According to experts, we’re built to display anxiety and to recognize it in others. If your body and mind are anxious, your audience will notice. Hence, it’s important to prepare yourself before the big show so that you arrive on stage confident, collected and ready.

“Your outside world is a reflection of your inside world. What goes on in the inside, shows on the outside.” – Bob Proctor

Exercising lightly before a presentation helps get your blood circulating and sends oxygen to the brain. Mental exercises, on the other hand, can help calm the mind and nerves. Here are some useful ways to calm your racing heart when you start to feel the butterflies in your stomach:

Warming up

If you’re nervous, chances are your body will feel the same way. Your body gets tense, your muscles feel tight or you’re breaking in cold sweat. The audience will notice you are nervous.

If you observe that this is exactly what is happening to you minutes before a speech, do a couple of stretches to loosen and relax your body. It’s better to warm up before every speech as it helps to increase the functional potential of the body as a whole. Not only that, it increases muscle efficiency, improves reaction time and your movements.

Here are some exercises to loosen up your body before show time:

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  1. Neck and shoulder rolls – This helps relieve upper body muscle tension and pressure as the rolls focus on rotating the head and shoulders, loosening the muscle. Stress and anxiety can make us rigid within this area which can make you feel agitated, especially when standing.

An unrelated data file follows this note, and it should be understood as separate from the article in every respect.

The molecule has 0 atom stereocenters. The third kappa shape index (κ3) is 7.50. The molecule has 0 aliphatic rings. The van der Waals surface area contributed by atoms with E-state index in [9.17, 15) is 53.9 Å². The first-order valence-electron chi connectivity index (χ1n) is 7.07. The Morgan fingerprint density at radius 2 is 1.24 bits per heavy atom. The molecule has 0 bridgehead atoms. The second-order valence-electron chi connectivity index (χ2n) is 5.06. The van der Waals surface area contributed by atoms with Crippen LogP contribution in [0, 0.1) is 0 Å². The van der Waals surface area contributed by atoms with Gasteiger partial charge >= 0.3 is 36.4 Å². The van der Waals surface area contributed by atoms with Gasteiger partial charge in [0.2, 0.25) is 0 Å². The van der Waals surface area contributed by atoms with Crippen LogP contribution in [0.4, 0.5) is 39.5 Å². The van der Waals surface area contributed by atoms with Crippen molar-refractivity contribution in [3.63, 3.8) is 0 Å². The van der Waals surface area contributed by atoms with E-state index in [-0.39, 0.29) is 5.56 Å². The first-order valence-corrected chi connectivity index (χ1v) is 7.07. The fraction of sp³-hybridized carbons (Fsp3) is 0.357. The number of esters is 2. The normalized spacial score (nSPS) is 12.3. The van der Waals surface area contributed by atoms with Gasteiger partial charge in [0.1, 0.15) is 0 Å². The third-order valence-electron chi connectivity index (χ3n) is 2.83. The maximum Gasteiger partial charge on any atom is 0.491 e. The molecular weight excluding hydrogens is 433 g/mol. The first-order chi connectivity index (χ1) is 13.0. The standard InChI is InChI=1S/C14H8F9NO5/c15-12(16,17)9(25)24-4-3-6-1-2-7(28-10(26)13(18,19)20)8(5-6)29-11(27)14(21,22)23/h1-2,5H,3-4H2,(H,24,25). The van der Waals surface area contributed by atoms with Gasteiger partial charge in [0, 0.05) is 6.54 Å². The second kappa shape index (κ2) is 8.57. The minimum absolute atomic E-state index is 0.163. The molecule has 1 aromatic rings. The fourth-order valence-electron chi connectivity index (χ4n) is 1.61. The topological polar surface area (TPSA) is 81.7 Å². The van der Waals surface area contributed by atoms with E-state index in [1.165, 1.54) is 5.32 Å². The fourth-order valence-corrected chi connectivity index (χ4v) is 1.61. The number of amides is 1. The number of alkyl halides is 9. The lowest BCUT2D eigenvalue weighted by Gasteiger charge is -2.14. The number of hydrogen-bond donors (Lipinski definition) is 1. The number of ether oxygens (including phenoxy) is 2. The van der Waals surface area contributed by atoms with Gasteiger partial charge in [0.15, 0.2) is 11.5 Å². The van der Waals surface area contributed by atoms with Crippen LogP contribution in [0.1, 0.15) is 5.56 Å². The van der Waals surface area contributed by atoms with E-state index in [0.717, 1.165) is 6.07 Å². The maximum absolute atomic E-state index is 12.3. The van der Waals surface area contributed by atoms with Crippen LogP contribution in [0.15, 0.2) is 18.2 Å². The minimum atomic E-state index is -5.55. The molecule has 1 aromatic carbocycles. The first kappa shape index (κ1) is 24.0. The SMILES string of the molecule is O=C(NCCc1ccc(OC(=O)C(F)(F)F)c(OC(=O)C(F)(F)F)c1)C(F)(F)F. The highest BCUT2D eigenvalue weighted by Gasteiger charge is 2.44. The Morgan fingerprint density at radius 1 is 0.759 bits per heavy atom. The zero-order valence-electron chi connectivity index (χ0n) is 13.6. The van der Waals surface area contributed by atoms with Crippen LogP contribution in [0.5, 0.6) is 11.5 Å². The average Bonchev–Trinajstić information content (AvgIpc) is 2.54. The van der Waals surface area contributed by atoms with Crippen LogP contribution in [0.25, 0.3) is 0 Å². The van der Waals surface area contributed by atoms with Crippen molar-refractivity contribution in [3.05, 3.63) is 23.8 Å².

2. Arm stretches – We often use this part of our muscles during a speech or presentation through our hand gestures and movements. Stretching these muscles can reduce arm fatigue, loosen you up and improve your body language range.
  3. Waist twists – Place your hands on your hips and rotate your waist in a circular motion. This exercise focuses on loosening the abdominal and lower back regions which is essential as it can cause discomfort and pain, further amplifying any anxieties you may experience.

Stay hydrated

Ever felt parched seconds before speaking? And then coming up on stage sounding raspy and scratchy in front of the audience? This happens because the adrenaline from stage fright causes your mouth to feel dried out.

To prevent all that, it’s essential we stay adequately hydrated before a speech. A sip of water will do the trick. However, do drink in moderation so that you won’t need to go to the bathroom constantly.

Try to avoid sugary beverages and caffeine, since it’s a diuretic – meaning you’ll feel thirstier. It will also amplify your anxiety which prevents you from speaking smoothly.